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Celebrating Farley Mowat at his boat-roofed house

Farley Boat Roof House

To kilt up or go Arctic. That's the dilemma I face. It's prompted by the moving of the Farley Mowat boat-roofed house in Port Hope. Come October, an international crew of professional stone-wallers will arrive in that town, 100 km east of Toronto. They will dismantle and then reassemble the boat house, placing it at a new location near the Port Hope Public Library. You can read all about this adventure by clicking here. And while you're clicking around, you might want to check out this definitive piece (ahem) on the legacy of Farley Mowat. Anyway, in Port Hope, after the hard work comes the fun.
I am delighted to report that on Saturday October 8, I will be one of five authors -- including Claire Mowat -- who will celebrate Mowat with readings at the Port Hope Library. You see how this is coming full circle? I can't help but think of Farley responding to fancy public occasions in the Big City by whirling around shameless in his kilt. No, nothing like that is going to happen in Port Hope. Farley Mowat was one of a kind. But the question is: do I gesture towards the pride Mowat took in his Scottish heritage? Or do I, instead, give a nod to the Arctic, which also formed such a large part of who he was? Perhaps by donning tuque and shades? Fortunately, I have a few months to contemplate this question . . . and, perhaps, to receive input from others.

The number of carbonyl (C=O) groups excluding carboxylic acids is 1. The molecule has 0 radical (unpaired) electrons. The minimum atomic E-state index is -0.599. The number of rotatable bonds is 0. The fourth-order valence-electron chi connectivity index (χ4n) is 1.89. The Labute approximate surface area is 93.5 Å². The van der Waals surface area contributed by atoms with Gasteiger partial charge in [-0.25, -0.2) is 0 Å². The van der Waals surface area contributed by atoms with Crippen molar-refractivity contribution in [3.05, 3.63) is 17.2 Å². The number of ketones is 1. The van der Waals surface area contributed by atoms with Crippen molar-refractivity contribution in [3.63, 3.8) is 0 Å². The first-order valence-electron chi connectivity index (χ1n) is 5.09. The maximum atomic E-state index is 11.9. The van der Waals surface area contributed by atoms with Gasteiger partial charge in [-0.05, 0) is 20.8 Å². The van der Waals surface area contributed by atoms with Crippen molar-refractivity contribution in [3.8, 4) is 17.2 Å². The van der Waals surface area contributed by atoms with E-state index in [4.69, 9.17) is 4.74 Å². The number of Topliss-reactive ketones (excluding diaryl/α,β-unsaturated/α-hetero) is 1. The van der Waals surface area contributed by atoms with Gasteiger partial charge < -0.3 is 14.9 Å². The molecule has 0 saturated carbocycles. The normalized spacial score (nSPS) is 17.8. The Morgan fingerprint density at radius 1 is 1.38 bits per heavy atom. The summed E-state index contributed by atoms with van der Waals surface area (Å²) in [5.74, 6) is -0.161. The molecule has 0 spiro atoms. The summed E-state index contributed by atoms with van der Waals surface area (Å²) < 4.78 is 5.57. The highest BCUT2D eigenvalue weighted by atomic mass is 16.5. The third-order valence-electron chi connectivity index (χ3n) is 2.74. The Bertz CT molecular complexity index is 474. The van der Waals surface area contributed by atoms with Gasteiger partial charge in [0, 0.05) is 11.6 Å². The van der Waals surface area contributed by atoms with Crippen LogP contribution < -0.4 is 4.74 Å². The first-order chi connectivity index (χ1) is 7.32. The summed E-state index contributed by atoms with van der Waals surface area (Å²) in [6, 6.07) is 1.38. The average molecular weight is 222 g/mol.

Ken McGoogan
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Before turning mainly to books about arctic exploration and Canadian history, Ken McGoogan worked for two decades as a journalist at major dailies in Toronto, Calgary, and Montreal. He teaches creative nonfiction writing through the University of Toronto and in the MFA program at King’s College in Halifax. Ken served as chair of the Public Lending Right Commission, has written recently for Canada’s History, Canadian Geographic, and Maclean’s, and sails with Adventure Canada as a resource historian. Based in Toronto, he has given talks and presentations across Canada, from Dawson City to Dartmouth, and in places as different as Edinburgh, Melbourne, and Hobart.